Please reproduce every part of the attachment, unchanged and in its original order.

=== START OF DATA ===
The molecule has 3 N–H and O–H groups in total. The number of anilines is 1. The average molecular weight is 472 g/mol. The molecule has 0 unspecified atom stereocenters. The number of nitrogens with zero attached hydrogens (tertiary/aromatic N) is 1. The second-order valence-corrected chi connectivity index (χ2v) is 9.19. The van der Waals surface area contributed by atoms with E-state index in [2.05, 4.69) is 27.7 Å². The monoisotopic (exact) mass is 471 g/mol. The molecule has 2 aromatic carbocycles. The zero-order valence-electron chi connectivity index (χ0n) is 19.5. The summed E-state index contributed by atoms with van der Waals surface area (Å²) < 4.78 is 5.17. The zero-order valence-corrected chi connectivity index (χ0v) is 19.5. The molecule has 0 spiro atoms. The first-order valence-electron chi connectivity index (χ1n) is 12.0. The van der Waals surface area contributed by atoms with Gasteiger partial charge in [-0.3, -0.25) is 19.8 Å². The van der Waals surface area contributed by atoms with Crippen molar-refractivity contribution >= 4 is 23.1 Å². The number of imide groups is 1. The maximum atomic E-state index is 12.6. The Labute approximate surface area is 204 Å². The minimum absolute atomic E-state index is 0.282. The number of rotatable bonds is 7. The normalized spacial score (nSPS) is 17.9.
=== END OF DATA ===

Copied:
The molecule has 3 N–H and O–H groups in total. The number of anilines is 1. The average molecular weight is 472 g/mol. The molecule has 0 unspecified atom stereocenters. The number of nitrogens with zero attached hydrogens (tertiary/aromatic N) is 1. The second-order valence-corrected chi connectivity index (χ2v) is 9.19. The van der Waals surface area contributed by atoms with E-state index in [2.05, 4.69) is 27.7 Å². The monoisotopic (exact) mass is 471 g/mol. The molecule has 2 aromatic carbocycles. The zero-order valence-electron chi connectivity index (χ0n) is 19.5. The summed E-state index contributed by atoms with van der Waals surface area (Å²) < 4.78 is 5.17. The zero-order valence-corrected chi connectivity index (χ0v) is 19.5. The molecule has 0 spiro atoms. The first-order valence-electron chi connectivity index (χ1n) is 12.0. The van der Waals surface area contributed by atoms with Gasteiger partial charge in [-0.3, -0.25) is 19.8 Å². The van der Waals surface area contributed by atoms with Crippen molar-refractivity contribution >= 4 is 23.1 Å². The number of imide groups is 1. The maximum atomic E-state index is 12.6. The Labute approximate surface area is 204 Å². The minimum absolute atomic E-state index is 0.282. The number of rotatable bonds is 7. The normalized spacial score (nSPS) is 17.9.